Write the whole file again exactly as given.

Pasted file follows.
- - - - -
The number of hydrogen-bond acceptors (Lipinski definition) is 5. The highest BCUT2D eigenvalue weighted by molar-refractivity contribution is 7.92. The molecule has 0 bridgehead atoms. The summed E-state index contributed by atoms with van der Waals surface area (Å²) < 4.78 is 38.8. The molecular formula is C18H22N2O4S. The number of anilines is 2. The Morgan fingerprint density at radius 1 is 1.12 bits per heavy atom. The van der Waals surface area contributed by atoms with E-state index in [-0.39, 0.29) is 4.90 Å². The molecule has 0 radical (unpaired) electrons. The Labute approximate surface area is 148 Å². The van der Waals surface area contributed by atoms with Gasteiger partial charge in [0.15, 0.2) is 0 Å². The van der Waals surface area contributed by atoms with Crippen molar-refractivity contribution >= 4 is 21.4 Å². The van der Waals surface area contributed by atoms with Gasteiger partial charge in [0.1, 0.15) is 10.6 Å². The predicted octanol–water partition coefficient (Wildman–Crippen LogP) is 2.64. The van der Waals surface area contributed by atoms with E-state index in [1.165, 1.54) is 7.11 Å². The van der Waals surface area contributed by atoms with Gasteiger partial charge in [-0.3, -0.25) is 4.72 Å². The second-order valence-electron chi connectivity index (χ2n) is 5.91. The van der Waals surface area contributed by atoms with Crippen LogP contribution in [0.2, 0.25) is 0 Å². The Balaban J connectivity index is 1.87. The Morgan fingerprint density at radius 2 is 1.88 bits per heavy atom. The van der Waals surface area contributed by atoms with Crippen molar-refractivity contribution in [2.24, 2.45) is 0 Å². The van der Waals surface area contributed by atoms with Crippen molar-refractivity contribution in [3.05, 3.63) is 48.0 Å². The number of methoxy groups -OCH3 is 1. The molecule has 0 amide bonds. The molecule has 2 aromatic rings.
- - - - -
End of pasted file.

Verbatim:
The number of hydrogen-bond acceptors (Lipinski definition) is 5. The highest BCUT2D eigenvalue weighted by molar-refractivity contribution is 7.92. The molecule has 0 bridgehead atoms. The summed E-state index contributed by atoms with van der Waals surface area (Å²) < 4.78 is 38.8. The molecular formula is C18H22N2O4S. The number of anilines is 2. The Morgan fingerprint density at radius 1 is 1.12 bits per heavy atom. The van der Waals surface area contributed by atoms with E-state index in [-0.39, 0.29) is 4.90 Å². The molecule has 0 radical (unpaired) electrons. The Labute approximate surface area is 148 Å². The van der Waals surface area contributed by atoms with Gasteiger partial charge in [0.15, 0.2) is 0 Å². The van der Waals surface area contributed by atoms with Crippen molar-refractivity contribution >= 4 is 21.4 Å². The van der Waals surface area contributed by atoms with Gasteiger partial charge in [0.1, 0.15) is 10.6 Å². The predicted octanol–water partition coefficient (Wildman–Crippen LogP) is 2.64. The van der Waals surface area contributed by atoms with E-state index in [1.165, 1.54) is 7.11 Å². The van der Waals surface area contributed by atoms with Gasteiger partial charge in [-0.3, -0.25) is 4.72 Å². The second-order valence-electron chi connectivity index (χ2n) is 5.91. The van der Waals surface area contributed by atoms with Crippen LogP contribution in [0.2, 0.25) is 0 Å². The Balaban J connectivity index is 1.87. The Morgan fingerprint density at radius 2 is 1.88 bits per heavy atom. The van der Waals surface area contributed by atoms with Crippen molar-refractivity contribution in [2.24, 2.45) is 0 Å². The van der Waals surface area contributed by atoms with Crippen molar-refractivity contribution in [3.05, 3.63) is 48.0 Å². The number of methoxy groups -OCH3 is 1. The molecule has 0 amide bonds. The molecule has 2 aromatic rings.